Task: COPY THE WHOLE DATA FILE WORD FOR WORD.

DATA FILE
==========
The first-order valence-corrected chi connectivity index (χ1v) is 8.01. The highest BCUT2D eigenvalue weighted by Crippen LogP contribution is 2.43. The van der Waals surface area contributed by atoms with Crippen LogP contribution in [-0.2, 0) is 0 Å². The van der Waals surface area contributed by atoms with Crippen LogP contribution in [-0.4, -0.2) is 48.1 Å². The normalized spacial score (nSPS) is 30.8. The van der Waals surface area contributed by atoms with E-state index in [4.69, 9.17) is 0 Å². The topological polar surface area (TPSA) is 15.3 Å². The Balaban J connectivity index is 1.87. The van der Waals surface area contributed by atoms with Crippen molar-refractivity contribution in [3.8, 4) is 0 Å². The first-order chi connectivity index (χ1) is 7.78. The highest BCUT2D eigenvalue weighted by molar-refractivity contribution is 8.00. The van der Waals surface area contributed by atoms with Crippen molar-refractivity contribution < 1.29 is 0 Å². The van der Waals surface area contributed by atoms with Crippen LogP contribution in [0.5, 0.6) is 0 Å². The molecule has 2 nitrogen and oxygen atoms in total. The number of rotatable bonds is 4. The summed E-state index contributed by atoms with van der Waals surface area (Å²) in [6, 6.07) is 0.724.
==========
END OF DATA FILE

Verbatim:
The first-order valence-corrected chi connectivity index (χ1v) is 8.01. The highest BCUT2D eigenvalue weighted by Crippen LogP contribution is 2.43. The van der Waals surface area contributed by atoms with Crippen LogP contribution in [-0.2, 0) is 0 Å². The van der Waals surface area contributed by atoms with Crippen LogP contribution in [-0.4, -0.2) is 48.1 Å². The normalized spacial score (nSPS) is 30.8. The van der Waals surface area contributed by atoms with E-state index in [4.69, 9.17) is 0 Å². The topological polar surface area (TPSA) is 15.3 Å². The Balaban J connectivity index is 1.87. The van der Waals surface area contributed by atoms with Crippen molar-refractivity contribution in [3.8, 4) is 0 Å². The first-order chi connectivity index (χ1) is 7.78. The highest BCUT2D eigenvalue weighted by molar-refractivity contribution is 8.00. The van der Waals surface area contributed by atoms with Crippen molar-refractivity contribution < 1.29 is 0 Å². The van der Waals surface area contributed by atoms with Crippen LogP contribution in [0.5, 0.6) is 0 Å². The molecule has 2 nitrogen and oxygen atoms in total. The number of rotatable bonds is 4. The summed E-state index contributed by atoms with van der Waals surface area (Å²) in [6, 6.07) is 0.724.